I arrived in Belfast on January 24th at ‘George Best’ Belfast Airport, which I later discovered is named after Belfast’s treasured soccer player, George Best.
A small gaggle of tired but excited college students formed around the baggage claim and we soon all figured out we’d be studying together at Queen’s. We were warmly greeted by an energetic and organized team of Queen’s international support staff who ushered us to a bright pink Belfast city bus.
You can expect a warm welcome from the Queen's team
Belfast’s reputation of generous hospitality became evident as soon as the bus driver found out that we were international students and guests of Belfast. He decided to turn our quick drop off into a mini bus tour. He pointed out all the best pubs, markets and historical sights before dropping us off at our check-in point.
I had flashbacks of being a freshman again at UMass Lowell checking into Fox Hall – meeting all new faces, trying to remember where everything is and being hyper aware of how small the key to my room is.
I checked in and received the key to my room – again Belfast hospitality reigns supreme as I was offered tea and biscuits as I waited for my shuttle to take me and my luggage to my new home. I was doubtful if I needed to buy a bed pack from the university but – as my eyes began to grow heavy from 12 hours of traveling, I decided the latter and purchased a £35 bed pack which consisted of a duvet, duvet cover, pillow and bottom sheet (The UK doesn’t believe in top sheets).
Queen’s is a sprawling campus that envelops a majority of the city. The dorms range from the city centre to tucked away in residential areas. I was assigned in a majority international dorm called “Grant House”. I was surprised to not have a roommate and that it is uncommon for students in Europe to share a room.
Home for the next few months
Grant House was very quiet, as I was one of the first students to arrive. I had unpacked all my belongings, hung up photos of my family and explored the rest of the dorm. I had an onslaught of paperwork and event leaflets and also found that there was a dinner for international students at 6pm. I decided to close my eyes for a little and then head out for some exploring of the city.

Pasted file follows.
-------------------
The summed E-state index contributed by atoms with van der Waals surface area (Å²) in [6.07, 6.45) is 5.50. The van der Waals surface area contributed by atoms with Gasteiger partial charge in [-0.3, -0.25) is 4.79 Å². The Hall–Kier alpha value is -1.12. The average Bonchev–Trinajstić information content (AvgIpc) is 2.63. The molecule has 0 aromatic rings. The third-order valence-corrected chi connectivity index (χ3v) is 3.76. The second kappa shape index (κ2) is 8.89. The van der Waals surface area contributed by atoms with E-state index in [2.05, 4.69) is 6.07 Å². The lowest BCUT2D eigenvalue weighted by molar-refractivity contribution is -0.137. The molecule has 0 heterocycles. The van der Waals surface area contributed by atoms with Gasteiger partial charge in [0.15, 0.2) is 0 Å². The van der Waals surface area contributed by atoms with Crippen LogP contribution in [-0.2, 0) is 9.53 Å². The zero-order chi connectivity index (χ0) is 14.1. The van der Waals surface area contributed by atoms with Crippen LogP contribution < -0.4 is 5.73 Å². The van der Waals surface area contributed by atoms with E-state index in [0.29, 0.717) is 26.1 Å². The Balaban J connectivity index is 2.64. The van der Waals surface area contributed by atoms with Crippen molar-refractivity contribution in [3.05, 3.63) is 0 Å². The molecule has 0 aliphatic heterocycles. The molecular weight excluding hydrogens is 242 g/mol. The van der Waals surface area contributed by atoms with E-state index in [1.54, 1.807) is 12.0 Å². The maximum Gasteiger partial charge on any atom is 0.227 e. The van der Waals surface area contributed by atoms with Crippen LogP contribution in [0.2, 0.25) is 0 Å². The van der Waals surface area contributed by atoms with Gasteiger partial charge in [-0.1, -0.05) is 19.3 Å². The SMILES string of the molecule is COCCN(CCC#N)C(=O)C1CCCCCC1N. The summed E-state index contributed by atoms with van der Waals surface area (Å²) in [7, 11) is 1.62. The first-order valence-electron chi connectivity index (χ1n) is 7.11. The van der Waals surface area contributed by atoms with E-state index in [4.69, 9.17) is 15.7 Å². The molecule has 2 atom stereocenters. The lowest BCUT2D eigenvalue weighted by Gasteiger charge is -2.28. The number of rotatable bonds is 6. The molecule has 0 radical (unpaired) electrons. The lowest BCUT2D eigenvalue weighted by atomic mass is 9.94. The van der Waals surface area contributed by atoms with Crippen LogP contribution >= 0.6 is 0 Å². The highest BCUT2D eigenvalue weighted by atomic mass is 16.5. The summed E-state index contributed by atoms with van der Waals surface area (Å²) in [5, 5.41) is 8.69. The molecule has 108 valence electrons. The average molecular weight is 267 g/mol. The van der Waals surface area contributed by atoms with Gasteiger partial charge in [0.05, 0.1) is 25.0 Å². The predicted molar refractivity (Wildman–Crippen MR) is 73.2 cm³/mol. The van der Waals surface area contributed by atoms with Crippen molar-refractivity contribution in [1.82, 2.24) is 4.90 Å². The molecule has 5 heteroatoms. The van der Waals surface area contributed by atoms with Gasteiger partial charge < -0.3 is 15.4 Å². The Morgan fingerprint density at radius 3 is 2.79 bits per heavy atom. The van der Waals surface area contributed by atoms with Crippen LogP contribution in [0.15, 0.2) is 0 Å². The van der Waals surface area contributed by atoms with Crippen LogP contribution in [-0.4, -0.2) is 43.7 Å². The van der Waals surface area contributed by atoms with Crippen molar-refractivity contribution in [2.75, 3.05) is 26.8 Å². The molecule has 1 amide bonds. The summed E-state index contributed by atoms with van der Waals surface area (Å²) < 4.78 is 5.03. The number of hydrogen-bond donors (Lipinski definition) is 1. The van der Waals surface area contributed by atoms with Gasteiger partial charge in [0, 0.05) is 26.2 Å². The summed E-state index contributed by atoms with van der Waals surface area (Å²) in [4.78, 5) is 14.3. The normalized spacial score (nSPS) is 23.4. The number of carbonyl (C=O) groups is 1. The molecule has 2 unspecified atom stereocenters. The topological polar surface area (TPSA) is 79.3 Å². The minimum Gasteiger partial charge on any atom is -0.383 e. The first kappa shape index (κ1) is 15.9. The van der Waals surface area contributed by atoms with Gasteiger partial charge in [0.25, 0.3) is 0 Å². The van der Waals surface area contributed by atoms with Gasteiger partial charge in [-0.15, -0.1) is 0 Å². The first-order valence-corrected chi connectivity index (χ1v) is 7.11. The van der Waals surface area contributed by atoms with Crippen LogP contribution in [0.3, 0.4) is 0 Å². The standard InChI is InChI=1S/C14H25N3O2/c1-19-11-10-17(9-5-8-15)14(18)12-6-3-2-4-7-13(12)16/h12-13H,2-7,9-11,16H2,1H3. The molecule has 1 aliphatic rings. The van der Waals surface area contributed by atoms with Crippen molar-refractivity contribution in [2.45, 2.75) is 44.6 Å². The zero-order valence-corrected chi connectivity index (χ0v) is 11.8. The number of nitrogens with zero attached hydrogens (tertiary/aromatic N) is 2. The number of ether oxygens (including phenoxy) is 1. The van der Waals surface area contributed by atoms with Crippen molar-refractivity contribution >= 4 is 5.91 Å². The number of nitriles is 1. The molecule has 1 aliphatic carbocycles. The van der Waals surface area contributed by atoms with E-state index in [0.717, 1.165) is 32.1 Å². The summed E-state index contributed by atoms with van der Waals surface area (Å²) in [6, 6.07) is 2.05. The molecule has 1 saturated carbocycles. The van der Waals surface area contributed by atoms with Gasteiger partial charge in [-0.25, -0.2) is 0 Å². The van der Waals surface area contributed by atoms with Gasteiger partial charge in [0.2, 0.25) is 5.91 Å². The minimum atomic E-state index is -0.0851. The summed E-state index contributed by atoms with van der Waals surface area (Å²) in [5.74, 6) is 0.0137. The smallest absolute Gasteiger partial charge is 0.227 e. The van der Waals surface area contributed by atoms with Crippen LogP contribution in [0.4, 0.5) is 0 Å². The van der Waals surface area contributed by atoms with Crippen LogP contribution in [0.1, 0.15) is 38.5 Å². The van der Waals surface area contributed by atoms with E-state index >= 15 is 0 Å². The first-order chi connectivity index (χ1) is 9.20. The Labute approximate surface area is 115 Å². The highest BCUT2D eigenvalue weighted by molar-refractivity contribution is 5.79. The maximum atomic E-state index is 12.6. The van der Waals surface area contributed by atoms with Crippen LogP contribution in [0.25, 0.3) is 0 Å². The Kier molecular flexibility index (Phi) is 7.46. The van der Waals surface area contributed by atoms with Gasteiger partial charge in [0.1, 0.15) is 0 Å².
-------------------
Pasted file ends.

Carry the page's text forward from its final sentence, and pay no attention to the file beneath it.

SEEING NEW SIGHTS AND MEETING NEW PEOPLE
Before the international dinner I decided to see some of the sights. This was my first look at the famous ‘Lanyon’ building which is the heart of Queen’s University, followed by a brief excursion to the historic Belfast City Hall!
I made an effort to see the famous ‘Saint Georges Market’ which has a melange of fresh produce, authentic street food, live music and artisanal crafts and goods. Saint Georges Market has been voted the best market in the UK and one of the longest running markets in Western Europe.
I arrived at the international dinner where I met people from all over Europe and even found a few Americans! I tried curry for the first time which was delicious and tried to remember about 150 names even though I failed miserably even with name tags.
After being full of curry and good conversation – a group of us decided to check out the University pub at the student union called the “Speakeasy” that was known for cheap drinks and good ‘craic’ (Craic = a gaelic word for good fun, good conversation or good times).
Before we knew it, it was already 2am and it was time to head home before a long day of orientation the next day. The next two days of orientation were tiring but informative and definitely gave me flashbacks of being a freshman again – going over everything from fire safety to how to access your student email.
The ‘studying’ in Study-Abroad
After a couple days of shopping, sightseeing and socializing – reality hit of actual course work while I’m in Northern Ireland.
I am taking 3 ‘modules’ while at Queen’s –Irish Politics and Society in the 20th Century, Celtic Mythology and Creative Writing.
Courses at Queen’s are very interesting but personally challenging as they sway away from cumulative grading and focus on one score based on a singular encapsulating essay at the end of the term. To offset the intensive material they have meetings called ‘tutorials’ where you meet with a Ph.D. student and have smaller more focused group discussions on the course topics.
I am excited but nervous at the quality of my work compared to a regular Queen’s student but looking forward to the challenge!
Until next time fellow travelers, Sláinte! (Good Health, Cheers in Gaelic)
Shared with permission of UMass Lowell